def fizzbuzz
    buffer = ”
    buffer += ‘Fizz’ if self % 3 == 0
    buffer += ‘Fuzz’ if self % 5 == 0
    buffer.empty? ? self : buffer
    end
    end

    (1..100).each {|i| puts i.fizzbuzz }

    So I didn’t run into this trouble. :)

    • http://www.skorks.com Alan Skorkin

      Haha, nice one.

    • rjp

      > So I didn’t run into this trouble. :)

      Yabbut you ran into other trouble instead.

      > buffer += ‘Fuzz’ if self % 5 == 0

      “Fuzz” != “Buzz”.

      FizzBuzz: tripping people up every single day.

      • http://sirupsen.dk Sirupsen

        Haha. Damn. It’s not the code though, it’s bad ram in my mind.

  • http://metalelf0dev.blogspot.com/ Andrea Schiavini

    You could have taken 30 seconds instead of 15, and write a unit test before writing your code. I’m sure this would have helped you finding the correct solution at first glance. ;)

    • http://www.skorks.com Alan Skorkin

      Very good point, if I had voting for comments on this blog, I’d promote your one to the top :). Seriously it is amazing how quickly even the most test-crazy developers forget about unit tests outside of their normal work flow.

      • Srdjan Pejic

        I came to make that exact comment. When I first did the FizzBuzz test, I wrote 4 tests. 3 for the conditionals and one for a boundary condition.

        Now, even when I do a throwaway or one-time-use program, I write a small test suite checking the boundaries, possible errors in logic, etc. It’s a good way to get into TDD.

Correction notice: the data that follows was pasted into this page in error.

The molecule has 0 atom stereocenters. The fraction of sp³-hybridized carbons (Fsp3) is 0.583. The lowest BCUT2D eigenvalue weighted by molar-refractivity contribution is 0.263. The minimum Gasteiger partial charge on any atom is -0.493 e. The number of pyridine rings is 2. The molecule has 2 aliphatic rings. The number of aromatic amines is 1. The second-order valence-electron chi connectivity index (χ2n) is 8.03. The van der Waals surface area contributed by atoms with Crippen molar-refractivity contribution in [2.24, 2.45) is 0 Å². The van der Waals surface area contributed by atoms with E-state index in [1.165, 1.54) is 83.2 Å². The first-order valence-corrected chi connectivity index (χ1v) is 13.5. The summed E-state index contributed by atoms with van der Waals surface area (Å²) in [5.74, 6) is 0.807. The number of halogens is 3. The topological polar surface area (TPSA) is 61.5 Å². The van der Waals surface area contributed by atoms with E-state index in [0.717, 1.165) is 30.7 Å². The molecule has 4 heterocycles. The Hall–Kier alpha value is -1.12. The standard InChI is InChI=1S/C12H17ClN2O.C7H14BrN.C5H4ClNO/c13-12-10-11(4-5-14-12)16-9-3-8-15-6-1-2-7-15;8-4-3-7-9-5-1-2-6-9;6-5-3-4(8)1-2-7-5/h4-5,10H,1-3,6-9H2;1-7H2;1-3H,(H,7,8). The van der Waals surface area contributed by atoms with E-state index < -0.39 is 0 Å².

• http://nithinbekal.com/ Nithin Bekal

    Speaking of insulting questions, I was once asked to write a function that prints “Hello world”. In python!!! At another I was asked how I would swap two integers without creating a third. I guess that’s the level that employers have come to expect of people applying for programming jobs.

    • http://www.skorks.com Alan Skorkin

      Just imagine the relief they would feel when someone can write a “hello world”, it would be an instant hire :). I think as an employer, you’re looking for people at a certain level. It is really not necessary to know if the potential hires can operate at a lower level, you need them to work at a level that you expect. The question you ask should be designed to test this.

  • Amber Shah

    When I read that you found the question insulting, my first thought was that this must be someone who hadn’t conducted many, or possibly any, interviews. I have no idea whether or not that’s true, but speaking as someone who’s conducted my fair share (as well as been interviewed), I don’t think the question is insulting at all.

    Let’s say you put an ad out for a medium-level software developer. Basically you want someone competent with some experience, but not necessarily a guru, who can fit in and be productive on your team. You post an ad on Dice stating something like “2-5 years of experience in language X” and get a 100 resumes (that’s generously low, actually).

    First you weed out people who did not even fit the stated requirements or have blatant spelling errors or other “big” issues, and you’re left with 50 resumes (again, low). Then you select the top 10 that seem compelling to you and you bring them in for an interview (or do a phone screen). So that’s a minimum of 10 hours, assuming you’re not lucky enough to find someone in the first few (and you really aren’t).